Coradia iLint: The Worlds First Fully Hydrogen-Powered Passenger Train Service

Alstom, an organisation that strives to provide sustainable foundations for the future of the transportation industry, has created the first fully hydrogen-powered passenger train service that runs on the line in Lower Saxony, Germany. Alstom first presented the Coradia iLint at the InnoTrans 2016 Berlin. Then, in 2018, the trains entered into commercial service in Germany. The deal cost the German railway LVNG 93 million euros. 

The Coradia iLint trains only emit steam and condensed water allowing it to replace the diesel trains the usually ran on the line. Moreover, the train operates with a low level of noise. Bruno Marguet, an executive with Alstom, stated: “You don’t smell the diesel smoke when you’re in the station… there aren’t diesel emissions from [nitrogen oxides], which are harmful for health.” [1] 

Notably, the Coradia iLint’s range of 1,000km gives it the ability to run all day on the line using a single tank of hydrogen. A hydrogen filling station has been set up on the route between Cuxhaven, Bremerhaven, Bremervörde and Buxtehude. The trains can reach a maximum speed of 89mph, according to Alstom. 

Carmen Schwable, a spokeswoman for LNVG, stated that they “will not buy any more diesel trains in order to do even more to combat climate change”. [1]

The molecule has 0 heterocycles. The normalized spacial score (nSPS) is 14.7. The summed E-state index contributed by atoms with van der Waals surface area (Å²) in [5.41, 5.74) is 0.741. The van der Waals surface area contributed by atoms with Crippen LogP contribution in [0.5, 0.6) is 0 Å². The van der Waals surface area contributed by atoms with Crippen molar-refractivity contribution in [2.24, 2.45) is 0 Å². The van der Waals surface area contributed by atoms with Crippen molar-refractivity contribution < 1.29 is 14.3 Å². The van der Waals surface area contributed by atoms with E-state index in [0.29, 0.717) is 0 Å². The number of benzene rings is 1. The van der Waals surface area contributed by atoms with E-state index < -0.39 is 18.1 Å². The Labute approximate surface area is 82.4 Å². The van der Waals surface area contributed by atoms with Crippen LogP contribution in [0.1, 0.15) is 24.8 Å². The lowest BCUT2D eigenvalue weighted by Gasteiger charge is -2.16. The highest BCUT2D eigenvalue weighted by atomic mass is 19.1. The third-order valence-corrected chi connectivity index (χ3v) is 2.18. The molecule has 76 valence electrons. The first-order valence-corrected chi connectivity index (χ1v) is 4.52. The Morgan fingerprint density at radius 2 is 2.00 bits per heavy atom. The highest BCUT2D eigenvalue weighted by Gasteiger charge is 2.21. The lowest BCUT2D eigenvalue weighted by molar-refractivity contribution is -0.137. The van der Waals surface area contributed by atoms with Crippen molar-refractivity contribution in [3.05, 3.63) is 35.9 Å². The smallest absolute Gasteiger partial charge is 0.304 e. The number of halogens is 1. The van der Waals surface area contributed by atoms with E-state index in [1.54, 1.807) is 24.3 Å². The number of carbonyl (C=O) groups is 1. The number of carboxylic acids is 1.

Stephan Weil, the President of Lower Saxony, called the news of the train line a “model for the rest of the world” and “a milestone on the road to climate neutrality in the transport sector.” [2] 

Alstom has made agreements to use the Coradia iLint at other locales such as 27 trains in the Frankfurt metropolitan. As well as spreading across Germany, Alstom is also set to start running trains on lines in regions in Italy, France, Polan, Sweden and Austria. 

The rollout of the train line comes in light of European sanctions on Russia, including European countries like Germany detaching themselves from relying on Russian oil and gas imports. 

At Whitestone we say while the introduction of the Coradia iLint is a great step towards sustainable transportation is Europe, the European rail network still relies heavily on trains that are not electrified in the long term. For example, Germany has more than 4,000 diesel-powered cars. There is, nevertheless, progress in switching the country’s reliance from diesel to green energy: the country’s rail operator, Deutsche Bahn, stated that it was developing a hydrogen-powered train in 2020. As well as this, the development of the Coradia iLint was supported by the German Ministry of Economy and Mobility, and funded by the German government as part of the National Innovation Program for Hydrogen and Fuel Cell Technology (NIP). 

The CEO of Alstom, Henri Poupart-Lafarge, stated: “Emission free mobility is one of the most important goals for ensuring a sustainable future”. [2] 



© 2022 Whitestone Chambers 

Supersonic Travel Set To Return In 2029